Year 4 Science

science owl

Sound and Hearing

Good Vibrations

An alarm clock rings, a dog barks, a voice calls: 'Time to get up.' Every day is full of familiar sounds. But what exactly is sound? Sound is caused by a back-and-forth movement called vibration. Try this. Close your lips and hum. While you're humming, feel your throat under your chin. Do you feel a tingling? It is caused by something moving back and forth very fast. When you hum, the vocal cords in your throat are vibrating back and forth, which makes the air around them vibrate. These vibrations of air strike your eardrums and make them vibrate, to create the sound you hear.

sound vibration dog

Here's a way you can see how sound makes the air vibrate. Stretch a piece of cling film over the surface of a bowl and fasten it tightly with a rubber band. Sprinkle a few grains of dry rice, salt or sugar on the film. Now take a big pan, hold it near the bowl and strike it with a spoon a few times. Do you see the grains jump when you hit the pan? That is because the pan is vibrating, which causes the air and then the plastic to vibrate. We call the vibrating air sound waves. When you hit the pan, sound waves travel through the air and cause the plastic to vibrate, which in turn makes the grains jump.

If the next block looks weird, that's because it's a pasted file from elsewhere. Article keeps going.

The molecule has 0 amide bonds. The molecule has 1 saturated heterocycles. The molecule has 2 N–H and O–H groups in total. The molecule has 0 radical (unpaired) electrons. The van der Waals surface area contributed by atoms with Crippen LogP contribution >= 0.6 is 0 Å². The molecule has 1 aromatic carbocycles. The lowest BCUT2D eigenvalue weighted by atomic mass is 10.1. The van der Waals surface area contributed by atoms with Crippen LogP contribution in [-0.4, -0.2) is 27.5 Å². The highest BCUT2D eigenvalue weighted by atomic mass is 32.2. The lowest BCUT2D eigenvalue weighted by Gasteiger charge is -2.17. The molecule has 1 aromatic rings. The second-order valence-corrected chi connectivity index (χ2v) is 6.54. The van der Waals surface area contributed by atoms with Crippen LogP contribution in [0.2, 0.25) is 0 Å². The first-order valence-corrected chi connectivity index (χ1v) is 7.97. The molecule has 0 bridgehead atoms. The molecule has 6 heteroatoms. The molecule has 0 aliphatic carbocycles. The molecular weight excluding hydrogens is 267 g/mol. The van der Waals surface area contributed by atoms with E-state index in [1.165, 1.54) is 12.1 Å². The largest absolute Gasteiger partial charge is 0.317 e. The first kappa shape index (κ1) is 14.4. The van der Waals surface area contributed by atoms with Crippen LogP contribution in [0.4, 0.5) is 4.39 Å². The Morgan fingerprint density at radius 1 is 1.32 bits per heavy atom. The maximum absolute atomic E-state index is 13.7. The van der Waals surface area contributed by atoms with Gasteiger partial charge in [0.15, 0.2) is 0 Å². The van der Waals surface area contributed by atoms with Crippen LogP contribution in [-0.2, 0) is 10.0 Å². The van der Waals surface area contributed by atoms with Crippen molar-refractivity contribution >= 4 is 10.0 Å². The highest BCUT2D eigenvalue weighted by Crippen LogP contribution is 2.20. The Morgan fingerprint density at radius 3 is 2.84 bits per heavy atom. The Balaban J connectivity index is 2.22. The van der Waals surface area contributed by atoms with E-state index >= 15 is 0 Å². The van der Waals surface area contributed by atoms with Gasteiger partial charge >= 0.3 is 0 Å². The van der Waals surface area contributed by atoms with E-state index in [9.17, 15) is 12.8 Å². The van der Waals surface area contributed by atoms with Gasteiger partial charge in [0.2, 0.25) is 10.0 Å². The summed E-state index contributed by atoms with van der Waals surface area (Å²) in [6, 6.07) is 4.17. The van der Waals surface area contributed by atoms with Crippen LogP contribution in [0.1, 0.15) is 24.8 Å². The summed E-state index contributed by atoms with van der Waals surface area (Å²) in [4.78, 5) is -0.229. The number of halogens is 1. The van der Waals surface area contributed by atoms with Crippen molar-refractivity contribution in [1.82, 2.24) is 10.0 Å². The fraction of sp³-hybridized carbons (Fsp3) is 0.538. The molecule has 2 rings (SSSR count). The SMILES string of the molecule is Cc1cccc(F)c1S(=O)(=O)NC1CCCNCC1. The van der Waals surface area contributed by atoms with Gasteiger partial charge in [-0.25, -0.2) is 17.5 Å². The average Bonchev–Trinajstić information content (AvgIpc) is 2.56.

Sound waves move out from a vibrating object in all directions, making the air move back and forth in a way that we can't see. Sounds compress and decompress the air, pushing and then relaxing, making invisible vibrations. Those back-and-forth vibrations spread out from the source that made them, getting weaker as they get farther away. That's why you hear your friend standing right next to you more clearly than you hear someone calling from across the street.

This activity is adapted from page 322 of What Your Year 4 Child Needs to Know, which can be purchased here. Click below to see the related activities.

science owl
science owl